Showcase 5 had some memorable shorts - but for me, "Surrendering Seamen" stuck out the most. At under two minutes long, the director managed to use a simple setting of one man in a boat helping a stranded man in his boat. While this seems like a straightforward premise, the film team's editing skills is really where the genius behind this film came forward. Through editing and a narrator, a new story and plot came forward. It reminded me of those Japanese obstacle course shows that are aired stateside, with English voice overs that completely mock and turn each act into hilarity, even though its far from what the original intention of the video is.
Through this genius editing, "Surrendering Seamen" begins with one man approaching a stranded man, each man in a boat. The narrator, well, narrates the exchange, indicating that as one man is mocking the other for being in a broken boat, the other man rants about how big of a slut the man's sister is, and it just implodes afterwards. In the end, they each help eachother, and all seems to be forgiven between these two seamen.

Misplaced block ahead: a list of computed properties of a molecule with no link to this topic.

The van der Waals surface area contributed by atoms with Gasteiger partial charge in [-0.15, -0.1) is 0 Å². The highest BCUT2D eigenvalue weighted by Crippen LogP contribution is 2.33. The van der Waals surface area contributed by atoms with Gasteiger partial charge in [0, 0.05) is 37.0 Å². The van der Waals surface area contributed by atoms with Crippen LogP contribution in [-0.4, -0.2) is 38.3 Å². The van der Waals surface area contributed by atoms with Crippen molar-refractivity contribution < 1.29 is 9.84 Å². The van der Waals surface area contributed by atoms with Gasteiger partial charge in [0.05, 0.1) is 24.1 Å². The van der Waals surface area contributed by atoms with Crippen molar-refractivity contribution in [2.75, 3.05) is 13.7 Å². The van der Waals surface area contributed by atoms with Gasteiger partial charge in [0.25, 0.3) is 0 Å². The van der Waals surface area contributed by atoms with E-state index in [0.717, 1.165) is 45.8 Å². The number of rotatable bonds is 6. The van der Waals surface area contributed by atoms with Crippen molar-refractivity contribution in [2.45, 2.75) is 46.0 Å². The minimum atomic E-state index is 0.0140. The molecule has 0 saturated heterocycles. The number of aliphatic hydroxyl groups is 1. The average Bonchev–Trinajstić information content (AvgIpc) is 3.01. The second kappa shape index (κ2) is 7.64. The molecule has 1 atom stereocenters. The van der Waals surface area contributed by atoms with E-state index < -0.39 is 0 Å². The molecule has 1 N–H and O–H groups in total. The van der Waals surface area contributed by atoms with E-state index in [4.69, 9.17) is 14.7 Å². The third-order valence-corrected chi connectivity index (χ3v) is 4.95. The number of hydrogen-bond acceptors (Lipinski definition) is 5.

It wasn't until after the short ended that it dawned on me that this video was quite possibly just a scene with no planning. What I mean by this is if it hadn't been for the editing technique, this would just be an everyday scene, something that would be equally exciting as watching someone change a tire or load groceries into their car. It's an interesting idea that many film makers toy with - extracting artistic practicality from everyday scenes. I felt caught up in the relationship between the two seamen through the passion behind the narrator's exchange. It gave life to this everyday event that was worth remembering.
Plus, it was hilarious.